“Thanks to a herculean effort by health advocates, 78 percent of children in low-income countries receive the basic set of childhood vaccines, covering diphtheria, tetanus, pertussis, hepatitis B and haemophilus influenza,” a Bloomberg View editorial states. However, “[t]his campaign will be disrupted, and lives lost, if immunization critics win their latest battle for an international ban on a vaccine component” — thimerosal, a mercury-containing organic compound — “that has proved to be safe time and time again,” the editorial writes, noting, “Groups such as the Coalition for Mercury-Free Drugs and the Coalition for SafeMinds are pressing their case before the United Nations Environmental Program [UNEP] meets on Jan. 13 to prepare a global treaty reducing mercury use.”
Maternal, Newborn and Child Health
Several newspapers published opinion pieces regarding the recent murders of polio vaccination workers in Pakistan. The following summarizes two opinion pieces and one editorial on the issue.
A new issue of Global Health Governance is available online and features articles focused on human security and health. The issue includes articles on nodding syndrome in Northern Uganda and child nutrition in developing countries from a human security perspective, as well as commentaries on a new agenda for global human security and health and human security in the Americas, among other pieces (12/31).
“Measles cases surged in Pakistan in 2012, and hundreds of children died from the disease, an international health body said Tuesday,” the Associated Press/CBS News reports. “A spokeswoman for the World Health Organization, Maryam Yunus, said that 306 children died in Pakistan of measles in 2012, compared to 64 the year before,” the news agency writes (1/2). “She added that most of the children who died were from districts affected by floods for the past three years, and that malnourishment was a major reason for the high rate of measles deaths in Sindh,” GlobalPost writes (Langlois, 1/1).
The WHO on Monday released a list of 30 medicines that “are essential for treating common diseases of mothers and children,” Ghana News Agency reports (3/21).
Also In Global Health News: Food Shortages In Zimbabwe; Illicit Drug Control, MDGs; Global Quinoa Demands Affect Bolivian Farmers; ARV Disruptions In Cote d’Ivoire
Zimbabwe Government Tries To Address Severe Food Shortages In Some Provinces “Six of Zimbabwe’s 10 provinces face severe food shortages, and the government has ordered the country’s grain marketing board (GMB) to send grain to the affected areas, a state daily [the Herald] said Monday,” Agence France-Presse reports. “A government…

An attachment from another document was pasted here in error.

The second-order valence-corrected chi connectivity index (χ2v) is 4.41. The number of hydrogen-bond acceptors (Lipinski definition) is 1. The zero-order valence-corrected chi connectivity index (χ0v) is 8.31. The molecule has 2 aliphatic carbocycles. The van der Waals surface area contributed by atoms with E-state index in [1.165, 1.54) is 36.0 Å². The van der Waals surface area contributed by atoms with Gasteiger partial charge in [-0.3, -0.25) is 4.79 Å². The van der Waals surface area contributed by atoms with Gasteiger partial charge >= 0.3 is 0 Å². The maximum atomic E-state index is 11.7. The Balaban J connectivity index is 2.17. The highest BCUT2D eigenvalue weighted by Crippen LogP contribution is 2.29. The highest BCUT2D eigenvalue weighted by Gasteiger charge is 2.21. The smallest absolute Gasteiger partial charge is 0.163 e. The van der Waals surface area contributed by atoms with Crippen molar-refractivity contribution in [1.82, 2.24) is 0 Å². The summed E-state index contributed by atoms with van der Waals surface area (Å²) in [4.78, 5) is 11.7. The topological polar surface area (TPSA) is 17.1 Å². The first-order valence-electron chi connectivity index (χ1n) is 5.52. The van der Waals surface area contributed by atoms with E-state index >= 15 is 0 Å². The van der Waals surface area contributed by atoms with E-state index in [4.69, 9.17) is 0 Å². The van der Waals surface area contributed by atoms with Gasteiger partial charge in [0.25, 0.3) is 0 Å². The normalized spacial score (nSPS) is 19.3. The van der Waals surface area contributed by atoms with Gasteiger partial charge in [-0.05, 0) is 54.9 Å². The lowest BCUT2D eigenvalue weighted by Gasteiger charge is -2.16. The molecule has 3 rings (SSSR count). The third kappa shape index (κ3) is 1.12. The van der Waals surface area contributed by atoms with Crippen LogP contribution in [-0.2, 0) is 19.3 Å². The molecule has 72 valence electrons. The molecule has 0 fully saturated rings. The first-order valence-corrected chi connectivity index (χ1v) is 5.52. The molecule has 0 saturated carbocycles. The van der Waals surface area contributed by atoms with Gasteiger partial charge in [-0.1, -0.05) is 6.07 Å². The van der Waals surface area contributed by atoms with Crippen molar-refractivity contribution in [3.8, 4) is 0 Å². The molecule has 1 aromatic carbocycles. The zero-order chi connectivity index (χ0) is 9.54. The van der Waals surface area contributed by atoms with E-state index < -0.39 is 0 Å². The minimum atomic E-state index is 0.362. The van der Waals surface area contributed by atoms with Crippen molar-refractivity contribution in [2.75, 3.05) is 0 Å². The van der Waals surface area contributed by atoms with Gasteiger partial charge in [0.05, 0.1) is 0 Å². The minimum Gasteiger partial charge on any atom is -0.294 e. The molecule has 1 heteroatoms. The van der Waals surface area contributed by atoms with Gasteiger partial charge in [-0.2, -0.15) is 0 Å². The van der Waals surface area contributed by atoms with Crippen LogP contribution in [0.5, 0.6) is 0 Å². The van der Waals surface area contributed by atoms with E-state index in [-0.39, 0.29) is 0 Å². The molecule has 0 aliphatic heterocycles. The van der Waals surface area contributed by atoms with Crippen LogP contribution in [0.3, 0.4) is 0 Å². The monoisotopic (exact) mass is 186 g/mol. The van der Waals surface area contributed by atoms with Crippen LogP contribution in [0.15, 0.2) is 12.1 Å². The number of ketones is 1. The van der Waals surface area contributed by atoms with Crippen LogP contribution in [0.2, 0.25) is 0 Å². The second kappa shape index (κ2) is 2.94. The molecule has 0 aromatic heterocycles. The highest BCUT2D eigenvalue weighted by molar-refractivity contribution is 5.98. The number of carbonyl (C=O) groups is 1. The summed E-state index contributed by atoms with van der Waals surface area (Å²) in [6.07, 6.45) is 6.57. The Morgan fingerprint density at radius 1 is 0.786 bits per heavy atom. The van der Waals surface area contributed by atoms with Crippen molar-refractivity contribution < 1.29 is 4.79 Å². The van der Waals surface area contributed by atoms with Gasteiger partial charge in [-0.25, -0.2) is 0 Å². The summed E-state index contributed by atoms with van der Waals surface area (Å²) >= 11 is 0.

“Across large parts of Japan stricken a week ago by a quake and tsunami, aid isn’t getting through. Blizzards, impassible roads, worries over radiation exposure, fuel shortages and other logistical problems have stalled aid from getting to those who need it, even as officials have boosted the amount of food and other goods available to some easier-to-reach communities,” the Wall Street Journal reports.
Delegates from 15 African countries this week concluded a three-day workshop held in Nairobi, Kenya, examining how countries can improve their efforts to prevent mother-to-child transmission of HIV, VOA News reports.
Also In Global Health News: Semi-Synthetic Artemisinin Development; Libyan Humanitarian Situation; Netherlands Possibly Scaling Back Recipients Of Development Aid; African Lab Society Launched; Maternal Mortality In Bangladesh
Scientists Refine Efforts To Develop Semi-Synthetic Artemisinin PostMedia News/Vancouver Sun reports on recent advances by researchers to speed the development of semi-synthetic artemisinin to treat people with malaria. Though artemisinin is currently derived “from the sweet wormwood plant found in parts of Asia and Africa â€¦ cultivating and harvesting the…
As world nutrition experts gather this week at the WHO headquarters to discuss ways to fight global malnutrition, VOA News examines the growing issues of “undernutrition and obesity, which affect hundreds of millions of people worldwide.”